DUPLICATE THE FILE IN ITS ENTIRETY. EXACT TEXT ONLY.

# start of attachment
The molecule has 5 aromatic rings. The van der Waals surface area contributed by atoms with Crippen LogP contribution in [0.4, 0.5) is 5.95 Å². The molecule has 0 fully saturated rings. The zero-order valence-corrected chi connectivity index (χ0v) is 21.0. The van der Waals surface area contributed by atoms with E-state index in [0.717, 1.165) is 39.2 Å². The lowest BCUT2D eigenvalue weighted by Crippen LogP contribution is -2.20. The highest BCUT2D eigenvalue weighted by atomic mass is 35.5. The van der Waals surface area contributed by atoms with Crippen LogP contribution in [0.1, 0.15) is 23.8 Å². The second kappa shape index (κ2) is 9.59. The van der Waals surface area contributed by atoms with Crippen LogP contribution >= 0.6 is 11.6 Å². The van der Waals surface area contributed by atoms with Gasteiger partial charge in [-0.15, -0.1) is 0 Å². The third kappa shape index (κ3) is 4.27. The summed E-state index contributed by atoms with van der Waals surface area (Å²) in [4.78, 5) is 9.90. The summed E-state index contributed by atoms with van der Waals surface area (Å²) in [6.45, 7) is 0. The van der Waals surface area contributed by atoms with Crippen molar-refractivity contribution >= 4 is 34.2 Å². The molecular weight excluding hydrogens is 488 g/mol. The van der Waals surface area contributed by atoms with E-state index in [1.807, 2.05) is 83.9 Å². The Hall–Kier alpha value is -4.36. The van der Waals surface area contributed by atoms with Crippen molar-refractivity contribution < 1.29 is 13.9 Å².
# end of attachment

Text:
The molecule has 5 aromatic rings. The van der Waals surface area contributed by atoms with Crippen LogP contribution in [0.4, 0.5) is 5.95 Å². The molecule has 0 fully saturated rings. The zero-order valence-corrected chi connectivity index (χ0v) is 21.0. The van der Waals surface area contributed by atoms with E-state index in [0.717, 1.165) is 39.2 Å². The lowest BCUT2D eigenvalue weighted by Crippen LogP contribution is -2.20. The highest BCUT2D eigenvalue weighted by atomic mass is 35.5. The van der Waals surface area contributed by atoms with Crippen LogP contribution in [0.1, 0.15) is 23.8 Å². The second kappa shape index (κ2) is 9.59. The van der Waals surface area contributed by atoms with Crippen LogP contribution >= 0.6 is 11.6 Å². The van der Waals surface area contributed by atoms with Gasteiger partial charge in [-0.15, -0.1) is 0 Å². The third kappa shape index (κ3) is 4.27. The summed E-state index contributed by atoms with van der Waals surface area (Å²) in [4.78, 5) is 9.90. The summed E-state index contributed by atoms with van der Waals surface area (Å²) in [6.45, 7) is 0. The van der Waals surface area contributed by atoms with Crippen molar-refractivity contribution >= 4 is 34.2 Å². The molecular weight excluding hydrogens is 488 g/mol. The van der Waals surface area contributed by atoms with E-state index in [1.807, 2.05) is 83.9 Å². The Hall–Kier alpha value is -4.36. The van der Waals surface area contributed by atoms with Crippen molar-refractivity contribution < 1.29 is 13.9 Å².